In order to build the entrance, the portables were removed and one of the portables, portable five, was used by MVHS Robotics as a work and storage space. For junior Sophie Ye, who’s been part of MVHS Robotics for three years, the loss of the portable caused inconveniences in terms of work space, and the issue has yet to be remedied.

 

“We haven’t been offered a replacement so that’s kind of unfortunate,” Ye said. “We’ve had to downsize and then they had us unload all of our stuff from our old storage container so they can move it to the other side of campus.”

Junior Sophie Ye along with other members of MV Robotics used the portables to construct robots. The portable also served as a storage room. Photo provided by Sophie Ye.

With the loss of a room, Robotics has taken up roost in Shinta’s room to construct their robots, with the rest of their materials being stored in the choir room. They had roughly two weeks to adjust to their new situation before build season. However, Ye would still prefer a new room over the entrance way due to overcrowding and inconvenience in transporting materials.

 

In terms of priorities, landscape only recently became an option, as  modernizing the campus as a more important priority. Facilities manager Chris Kenney explains that a bond, which is a loan funding public projects,  made it possible to update MVHS’ facilities. These bonds, used for the public, receive money from private investors and and are decided on by a vote. “In past, MVHS hasn’t had a lot of landscape projects,” Kenney said. “When we started doing projects in 2001, they didn’t include landscape and then very recently when we did the auditorium, they decided to do some landscape out in front of the McClellan Road to change some things.”

 

The new sprinkler system, known as the drip system, make landscaping easier and more efficient. The drip system does not have actual sprinklers, but instead has pipes with holes running through the ground. When the water system is turned on the water seeps into the soil, thus eliminating water waste.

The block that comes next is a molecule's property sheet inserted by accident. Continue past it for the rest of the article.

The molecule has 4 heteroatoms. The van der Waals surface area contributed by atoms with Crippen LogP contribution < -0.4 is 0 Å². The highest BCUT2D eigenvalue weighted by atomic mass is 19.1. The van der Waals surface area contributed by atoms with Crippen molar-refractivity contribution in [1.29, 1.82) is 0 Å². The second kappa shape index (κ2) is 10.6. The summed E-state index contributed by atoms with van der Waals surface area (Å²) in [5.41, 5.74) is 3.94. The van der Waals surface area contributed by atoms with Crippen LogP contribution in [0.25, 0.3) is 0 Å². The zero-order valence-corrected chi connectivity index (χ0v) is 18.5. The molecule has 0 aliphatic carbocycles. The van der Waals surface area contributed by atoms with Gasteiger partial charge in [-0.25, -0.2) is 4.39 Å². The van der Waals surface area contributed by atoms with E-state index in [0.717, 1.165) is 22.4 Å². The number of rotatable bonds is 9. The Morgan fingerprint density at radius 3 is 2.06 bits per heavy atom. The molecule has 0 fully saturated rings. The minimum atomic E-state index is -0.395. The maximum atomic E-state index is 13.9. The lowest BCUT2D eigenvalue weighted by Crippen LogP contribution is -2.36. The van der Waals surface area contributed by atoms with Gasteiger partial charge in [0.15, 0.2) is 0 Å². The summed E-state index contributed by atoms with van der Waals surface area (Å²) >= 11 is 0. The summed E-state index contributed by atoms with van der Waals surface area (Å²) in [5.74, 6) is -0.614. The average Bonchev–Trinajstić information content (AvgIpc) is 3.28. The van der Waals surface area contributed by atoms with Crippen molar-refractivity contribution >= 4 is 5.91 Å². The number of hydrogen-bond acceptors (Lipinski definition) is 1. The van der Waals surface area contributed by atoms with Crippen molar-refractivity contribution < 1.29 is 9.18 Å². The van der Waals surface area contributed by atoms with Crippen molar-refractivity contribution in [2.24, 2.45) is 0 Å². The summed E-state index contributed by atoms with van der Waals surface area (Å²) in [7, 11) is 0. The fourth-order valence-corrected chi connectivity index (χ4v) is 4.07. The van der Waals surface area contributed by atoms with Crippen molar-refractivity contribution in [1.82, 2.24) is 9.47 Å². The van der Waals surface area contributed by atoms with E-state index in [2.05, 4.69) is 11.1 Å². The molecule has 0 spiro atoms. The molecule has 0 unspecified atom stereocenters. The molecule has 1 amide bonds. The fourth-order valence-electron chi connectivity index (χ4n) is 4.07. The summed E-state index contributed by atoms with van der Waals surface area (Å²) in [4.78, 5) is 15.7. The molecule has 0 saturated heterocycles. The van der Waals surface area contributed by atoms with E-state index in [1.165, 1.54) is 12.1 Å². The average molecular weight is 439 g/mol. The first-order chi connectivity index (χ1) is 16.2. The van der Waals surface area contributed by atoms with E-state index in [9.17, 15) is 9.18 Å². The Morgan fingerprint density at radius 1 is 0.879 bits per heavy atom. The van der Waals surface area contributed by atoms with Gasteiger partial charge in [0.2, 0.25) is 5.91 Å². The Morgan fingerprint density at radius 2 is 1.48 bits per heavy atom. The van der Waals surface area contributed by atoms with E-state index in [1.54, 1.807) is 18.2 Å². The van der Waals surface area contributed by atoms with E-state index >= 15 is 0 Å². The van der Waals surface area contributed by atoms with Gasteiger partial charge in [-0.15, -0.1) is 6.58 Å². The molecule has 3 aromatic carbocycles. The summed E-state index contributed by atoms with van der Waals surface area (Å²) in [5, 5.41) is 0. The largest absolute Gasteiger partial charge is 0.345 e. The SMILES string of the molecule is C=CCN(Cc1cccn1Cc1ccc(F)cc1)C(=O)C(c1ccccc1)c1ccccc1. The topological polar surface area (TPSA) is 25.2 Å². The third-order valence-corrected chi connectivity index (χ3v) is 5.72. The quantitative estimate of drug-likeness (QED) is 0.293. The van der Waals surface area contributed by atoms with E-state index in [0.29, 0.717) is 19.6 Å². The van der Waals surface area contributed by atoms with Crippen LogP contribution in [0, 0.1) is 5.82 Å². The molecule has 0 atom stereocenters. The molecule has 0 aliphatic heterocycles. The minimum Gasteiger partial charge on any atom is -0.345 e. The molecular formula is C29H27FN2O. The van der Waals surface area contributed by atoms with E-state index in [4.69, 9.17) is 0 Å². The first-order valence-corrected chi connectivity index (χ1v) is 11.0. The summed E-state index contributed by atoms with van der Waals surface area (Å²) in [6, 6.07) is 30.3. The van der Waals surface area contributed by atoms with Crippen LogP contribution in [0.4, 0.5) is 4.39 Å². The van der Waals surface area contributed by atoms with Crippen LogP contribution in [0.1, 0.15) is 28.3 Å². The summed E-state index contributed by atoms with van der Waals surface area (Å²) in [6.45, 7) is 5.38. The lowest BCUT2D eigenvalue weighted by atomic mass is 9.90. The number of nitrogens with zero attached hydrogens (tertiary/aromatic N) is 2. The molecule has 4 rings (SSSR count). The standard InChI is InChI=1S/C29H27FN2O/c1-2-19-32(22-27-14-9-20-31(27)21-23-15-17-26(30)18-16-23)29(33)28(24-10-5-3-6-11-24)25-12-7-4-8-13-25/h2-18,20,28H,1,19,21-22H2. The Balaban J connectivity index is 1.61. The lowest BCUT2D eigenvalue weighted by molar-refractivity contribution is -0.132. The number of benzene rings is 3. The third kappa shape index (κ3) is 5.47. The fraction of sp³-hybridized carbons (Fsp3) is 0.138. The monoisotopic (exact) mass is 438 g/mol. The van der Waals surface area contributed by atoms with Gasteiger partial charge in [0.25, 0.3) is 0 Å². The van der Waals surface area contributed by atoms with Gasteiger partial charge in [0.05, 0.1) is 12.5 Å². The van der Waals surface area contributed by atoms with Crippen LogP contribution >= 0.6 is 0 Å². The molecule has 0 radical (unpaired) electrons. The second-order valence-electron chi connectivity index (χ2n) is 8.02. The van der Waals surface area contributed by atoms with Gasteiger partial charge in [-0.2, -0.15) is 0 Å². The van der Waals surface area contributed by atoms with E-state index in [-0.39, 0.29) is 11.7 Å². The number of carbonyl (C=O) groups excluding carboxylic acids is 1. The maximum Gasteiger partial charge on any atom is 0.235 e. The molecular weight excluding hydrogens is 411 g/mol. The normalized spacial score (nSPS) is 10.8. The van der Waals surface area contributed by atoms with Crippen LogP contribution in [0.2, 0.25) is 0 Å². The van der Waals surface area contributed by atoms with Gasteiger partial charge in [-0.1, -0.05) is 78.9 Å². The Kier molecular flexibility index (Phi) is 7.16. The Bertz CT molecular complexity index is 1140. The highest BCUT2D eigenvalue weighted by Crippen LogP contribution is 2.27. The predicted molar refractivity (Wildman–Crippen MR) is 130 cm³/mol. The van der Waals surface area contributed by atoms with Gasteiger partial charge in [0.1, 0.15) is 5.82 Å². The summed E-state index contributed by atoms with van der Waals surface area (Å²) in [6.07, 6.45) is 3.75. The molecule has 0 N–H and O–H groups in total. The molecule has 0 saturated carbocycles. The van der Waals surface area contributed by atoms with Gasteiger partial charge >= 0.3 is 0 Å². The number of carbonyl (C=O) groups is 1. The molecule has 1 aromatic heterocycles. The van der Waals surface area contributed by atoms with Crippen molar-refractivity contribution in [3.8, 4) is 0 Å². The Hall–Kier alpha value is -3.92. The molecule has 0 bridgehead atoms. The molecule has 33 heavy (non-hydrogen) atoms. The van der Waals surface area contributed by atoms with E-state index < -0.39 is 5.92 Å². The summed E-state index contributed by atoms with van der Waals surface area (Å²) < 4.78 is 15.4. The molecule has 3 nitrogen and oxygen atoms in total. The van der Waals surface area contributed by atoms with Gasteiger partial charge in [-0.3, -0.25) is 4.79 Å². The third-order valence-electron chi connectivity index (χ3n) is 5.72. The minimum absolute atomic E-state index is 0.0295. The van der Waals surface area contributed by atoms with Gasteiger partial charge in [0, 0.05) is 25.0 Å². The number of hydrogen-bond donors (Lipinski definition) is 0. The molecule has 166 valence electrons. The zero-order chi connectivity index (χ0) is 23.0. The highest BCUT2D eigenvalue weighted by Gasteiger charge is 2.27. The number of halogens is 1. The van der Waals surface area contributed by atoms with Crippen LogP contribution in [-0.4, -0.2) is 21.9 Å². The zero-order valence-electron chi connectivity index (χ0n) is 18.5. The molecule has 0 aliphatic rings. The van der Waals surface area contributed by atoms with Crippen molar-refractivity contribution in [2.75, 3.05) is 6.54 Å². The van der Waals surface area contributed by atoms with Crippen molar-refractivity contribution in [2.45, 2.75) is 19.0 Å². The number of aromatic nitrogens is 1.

This has helped changed the front of MVHS and incorporate more plant growth into the campus. With the addition of plants breaking up the concrete jungle, Kenney hopes the entryway will be more appealing to visitors.

With the drip system adding plants and doing landscape work has become more efficient. The construction is estimated to be finished around mid-November. Photo by Sarah Young.

“If you went to a football game, all you [would see were] the portables, and the portables aren’t the best looking thing in the world,” Kenney said. “So now [that] they took that area out when visitors are coming to a football game, water polo game, volleyball [game] or basketball [game], [they’ll see] a nice entryway.”

 

All these additions were funded by the bond project, and another bond would allow for more adjustments and maintenance for classrooms. It would help fund the replacement of HVACS (Heating, Ventilation and Air Conditioning Systems) in classrooms. Alongside replacing the HVACS, the boilers in the buildings would be replaced with the VRF (Variable Refrigerant Flow) system which would reduce noise.

 

“I hope they don’t take it for granted,” Kenney said. “When we do a bond project, it’s helping the students have a better environment, so they’re not broken down buildings.”